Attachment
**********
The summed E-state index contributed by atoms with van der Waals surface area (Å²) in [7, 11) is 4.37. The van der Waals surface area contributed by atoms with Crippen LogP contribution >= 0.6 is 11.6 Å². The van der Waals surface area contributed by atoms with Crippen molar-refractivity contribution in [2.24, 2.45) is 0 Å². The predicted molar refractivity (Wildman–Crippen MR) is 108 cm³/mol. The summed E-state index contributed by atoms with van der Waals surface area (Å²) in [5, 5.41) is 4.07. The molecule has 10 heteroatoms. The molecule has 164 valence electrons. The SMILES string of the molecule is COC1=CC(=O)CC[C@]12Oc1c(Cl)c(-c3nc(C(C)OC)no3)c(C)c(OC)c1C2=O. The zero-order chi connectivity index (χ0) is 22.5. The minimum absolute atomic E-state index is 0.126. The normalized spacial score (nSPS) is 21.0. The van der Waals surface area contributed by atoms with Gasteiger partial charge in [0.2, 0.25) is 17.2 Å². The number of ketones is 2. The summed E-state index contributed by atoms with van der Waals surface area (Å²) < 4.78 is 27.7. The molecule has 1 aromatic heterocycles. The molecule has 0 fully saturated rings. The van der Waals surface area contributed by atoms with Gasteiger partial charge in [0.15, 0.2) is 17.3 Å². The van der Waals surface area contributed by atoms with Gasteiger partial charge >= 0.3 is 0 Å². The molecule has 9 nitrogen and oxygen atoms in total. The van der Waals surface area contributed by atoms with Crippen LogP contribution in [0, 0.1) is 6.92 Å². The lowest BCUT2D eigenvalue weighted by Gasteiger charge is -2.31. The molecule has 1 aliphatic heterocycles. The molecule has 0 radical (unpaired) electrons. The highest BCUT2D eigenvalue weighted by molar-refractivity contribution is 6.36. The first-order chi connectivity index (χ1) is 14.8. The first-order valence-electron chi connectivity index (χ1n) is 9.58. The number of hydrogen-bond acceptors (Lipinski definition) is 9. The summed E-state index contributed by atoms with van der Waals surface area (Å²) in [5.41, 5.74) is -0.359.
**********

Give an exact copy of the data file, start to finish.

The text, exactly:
The summed E-state index contributed by atoms with van der Waals surface area (Å²) in [7, 11) is 4.37. The van der Waals surface area contributed by atoms with Crippen LogP contribution >= 0.6 is 11.6 Å². The van der Waals surface area contributed by atoms with Crippen molar-refractivity contribution in [2.24, 2.45) is 0 Å². The predicted molar refractivity (Wildman–Crippen MR) is 108 cm³/mol. The summed E-state index contributed by atoms with van der Waals surface area (Å²) in [5, 5.41) is 4.07. The molecule has 10 heteroatoms. The molecule has 164 valence electrons. The SMILES string of the molecule is COC1=CC(=O)CC[C@]12Oc1c(Cl)c(-c3nc(C(C)OC)no3)c(C)c(OC)c1C2=O. The zero-order chi connectivity index (χ0) is 22.5. The minimum absolute atomic E-state index is 0.126. The normalized spacial score (nSPS) is 21.0. The van der Waals surface area contributed by atoms with Gasteiger partial charge in [0.2, 0.25) is 17.2 Å². The number of ketones is 2. The summed E-state index contributed by atoms with van der Waals surface area (Å²) < 4.78 is 27.7. The molecule has 1 aromatic heterocycles. The molecule has 0 fully saturated rings. The van der Waals surface area contributed by atoms with Gasteiger partial charge in [0.15, 0.2) is 17.3 Å². The van der Waals surface area contributed by atoms with Gasteiger partial charge >= 0.3 is 0 Å². The molecule has 9 nitrogen and oxygen atoms in total. The van der Waals surface area contributed by atoms with Crippen LogP contribution in [0, 0.1) is 6.92 Å². The lowest BCUT2D eigenvalue weighted by Gasteiger charge is -2.31. The molecule has 1 aliphatic heterocycles. The molecule has 0 radical (unpaired) electrons. The highest BCUT2D eigenvalue weighted by molar-refractivity contribution is 6.36. The first-order chi connectivity index (χ1) is 14.8. The first-order valence-electron chi connectivity index (χ1n) is 9.58. The number of hydrogen-bond acceptors (Lipinski definition) is 9. The summed E-state index contributed by atoms with van der Waals surface area (Å²) in [5.41, 5.74) is -0.359.